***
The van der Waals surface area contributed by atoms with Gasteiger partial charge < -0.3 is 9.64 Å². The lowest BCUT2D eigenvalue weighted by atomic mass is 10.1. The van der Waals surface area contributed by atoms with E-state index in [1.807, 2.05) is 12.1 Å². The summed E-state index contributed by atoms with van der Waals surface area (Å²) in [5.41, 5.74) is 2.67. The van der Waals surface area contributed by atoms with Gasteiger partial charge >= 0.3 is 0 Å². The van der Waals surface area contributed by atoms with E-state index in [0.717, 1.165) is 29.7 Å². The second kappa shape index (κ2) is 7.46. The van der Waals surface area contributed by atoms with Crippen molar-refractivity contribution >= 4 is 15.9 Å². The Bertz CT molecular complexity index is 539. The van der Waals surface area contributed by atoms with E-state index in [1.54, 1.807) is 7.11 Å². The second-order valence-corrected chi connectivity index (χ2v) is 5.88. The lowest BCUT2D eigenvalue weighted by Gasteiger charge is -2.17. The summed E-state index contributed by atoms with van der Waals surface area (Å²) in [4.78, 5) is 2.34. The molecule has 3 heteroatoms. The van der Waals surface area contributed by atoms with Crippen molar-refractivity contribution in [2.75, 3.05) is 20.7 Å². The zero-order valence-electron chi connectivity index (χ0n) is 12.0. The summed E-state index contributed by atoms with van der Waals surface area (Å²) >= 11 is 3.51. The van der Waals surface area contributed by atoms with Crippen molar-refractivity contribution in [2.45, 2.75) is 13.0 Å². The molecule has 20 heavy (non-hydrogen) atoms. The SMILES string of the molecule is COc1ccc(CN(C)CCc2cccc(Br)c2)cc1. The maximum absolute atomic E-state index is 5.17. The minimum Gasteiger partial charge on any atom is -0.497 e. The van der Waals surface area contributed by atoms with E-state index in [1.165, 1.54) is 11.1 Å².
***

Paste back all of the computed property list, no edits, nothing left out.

The van der Waals surface area contributed by atoms with Gasteiger partial charge < -0.3 is 9.64 Å². The lowest BCUT2D eigenvalue weighted by atomic mass is 10.1. The van der Waals surface area contributed by atoms with E-state index in [1.807, 2.05) is 12.1 Å². The summed E-state index contributed by atoms with van der Waals surface area (Å²) in [5.41, 5.74) is 2.67. The van der Waals surface area contributed by atoms with Gasteiger partial charge >= 0.3 is 0 Å². The van der Waals surface area contributed by atoms with E-state index in [0.717, 1.165) is 29.7 Å². The second kappa shape index (κ2) is 7.46. The van der Waals surface area contributed by atoms with Crippen molar-refractivity contribution >= 4 is 15.9 Å². The Bertz CT molecular complexity index is 539. The van der Waals surface area contributed by atoms with E-state index in [1.54, 1.807) is 7.11 Å². The second-order valence-corrected chi connectivity index (χ2v) is 5.88. The lowest BCUT2D eigenvalue weighted by Gasteiger charge is -2.17. The summed E-state index contributed by atoms with van der Waals surface area (Å²) in [4.78, 5) is 2.34. The molecule has 3 heteroatoms. The van der Waals surface area contributed by atoms with Crippen molar-refractivity contribution in [2.75, 3.05) is 20.7 Å². The zero-order valence-electron chi connectivity index (χ0n) is 12.0. The summed E-state index contributed by atoms with van der Waals surface area (Å²) >= 11 is 3.51. The van der Waals surface area contributed by atoms with Crippen molar-refractivity contribution in [2.45, 2.75) is 13.0 Å². The molecule has 20 heavy (non-hydrogen) atoms. The SMILES string of the molecule is COc1ccc(CN(C)CCc2cccc(Br)c2)cc1. The maximum absolute atomic E-state index is 5.17. The minimum Gasteiger partial charge on any atom is -0.497 e. The van der Waals surface area contributed by atoms with E-state index in [1.165, 1.54) is 11.1 Å².